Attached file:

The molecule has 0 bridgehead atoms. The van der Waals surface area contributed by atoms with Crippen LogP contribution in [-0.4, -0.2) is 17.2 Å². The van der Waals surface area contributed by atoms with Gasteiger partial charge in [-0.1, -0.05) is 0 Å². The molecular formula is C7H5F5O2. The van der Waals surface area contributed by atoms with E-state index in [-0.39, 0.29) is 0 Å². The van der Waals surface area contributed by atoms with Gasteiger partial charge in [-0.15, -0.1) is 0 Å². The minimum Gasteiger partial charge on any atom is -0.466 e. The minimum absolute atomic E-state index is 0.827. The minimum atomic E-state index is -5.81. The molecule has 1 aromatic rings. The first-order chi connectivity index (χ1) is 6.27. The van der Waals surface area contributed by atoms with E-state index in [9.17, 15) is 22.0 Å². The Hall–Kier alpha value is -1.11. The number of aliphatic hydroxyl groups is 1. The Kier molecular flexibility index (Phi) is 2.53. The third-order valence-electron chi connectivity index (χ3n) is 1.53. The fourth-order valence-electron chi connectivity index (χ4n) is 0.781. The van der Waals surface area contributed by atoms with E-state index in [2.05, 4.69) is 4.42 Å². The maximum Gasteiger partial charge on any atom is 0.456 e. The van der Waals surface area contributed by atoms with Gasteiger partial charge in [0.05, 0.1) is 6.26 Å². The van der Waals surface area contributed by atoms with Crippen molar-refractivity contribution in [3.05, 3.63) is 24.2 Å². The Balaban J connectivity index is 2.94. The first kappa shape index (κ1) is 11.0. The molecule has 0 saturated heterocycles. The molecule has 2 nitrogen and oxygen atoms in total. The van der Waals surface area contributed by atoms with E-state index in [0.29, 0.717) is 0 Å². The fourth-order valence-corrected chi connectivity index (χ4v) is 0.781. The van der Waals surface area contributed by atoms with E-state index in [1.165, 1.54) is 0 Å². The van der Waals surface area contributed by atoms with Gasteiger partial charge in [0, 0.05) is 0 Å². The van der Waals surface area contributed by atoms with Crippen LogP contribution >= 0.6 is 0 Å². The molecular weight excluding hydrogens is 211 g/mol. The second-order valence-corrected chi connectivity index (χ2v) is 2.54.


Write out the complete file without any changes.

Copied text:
The molecule has 0 bridgehead atoms. The van der Waals surface area contributed by atoms with Crippen LogP contribution in [-0.4, -0.2) is 17.2 Å². The van der Waals surface area contributed by atoms with Gasteiger partial charge in [-0.1, -0.05) is 0 Å². The molecular formula is C7H5F5O2. The van der Waals surface area contributed by atoms with E-state index in [-0.39, 0.29) is 0 Å². The van der Waals surface area contributed by atoms with Gasteiger partial charge in [-0.15, -0.1) is 0 Å². The minimum Gasteiger partial charge on any atom is -0.466 e. The minimum absolute atomic E-state index is 0.827. The minimum atomic E-state index is -5.81. The molecule has 1 aromatic rings. The first-order chi connectivity index (χ1) is 6.27. The van der Waals surface area contributed by atoms with E-state index in [9.17, 15) is 22.0 Å². The Hall–Kier alpha value is -1.11. The number of aliphatic hydroxyl groups is 1. The Kier molecular flexibility index (Phi) is 2.53. The third-order valence-electron chi connectivity index (χ3n) is 1.53. The fourth-order valence-electron chi connectivity index (χ4n) is 0.781. The van der Waals surface area contributed by atoms with E-state index in [2.05, 4.69) is 4.42 Å². The maximum Gasteiger partial charge on any atom is 0.456 e. The van der Waals surface area contributed by atoms with Gasteiger partial charge in [0.05, 0.1) is 6.26 Å². The van der Waals surface area contributed by atoms with Crippen molar-refractivity contribution in [3.05, 3.63) is 24.2 Å². The Balaban J connectivity index is 2.94. The first kappa shape index (κ1) is 11.0. The molecule has 0 saturated heterocycles. The molecule has 2 nitrogen and oxygen atoms in total. The van der Waals surface area contributed by atoms with E-state index in [0.29, 0.717) is 0 Å². The fourth-order valence-corrected chi connectivity index (χ4v) is 0.781. The van der Waals surface area contributed by atoms with E-state index in [1.165, 1.54) is 0 Å². The van der Waals surface area contributed by atoms with Gasteiger partial charge in [0, 0.05) is 0 Å². The van der Waals surface area contributed by atoms with Crippen LogP contribution >= 0.6 is 0 Å². The molecular weight excluding hydrogens is 211 g/mol. The second-order valence-corrected chi connectivity index (χ2v) is 2.54.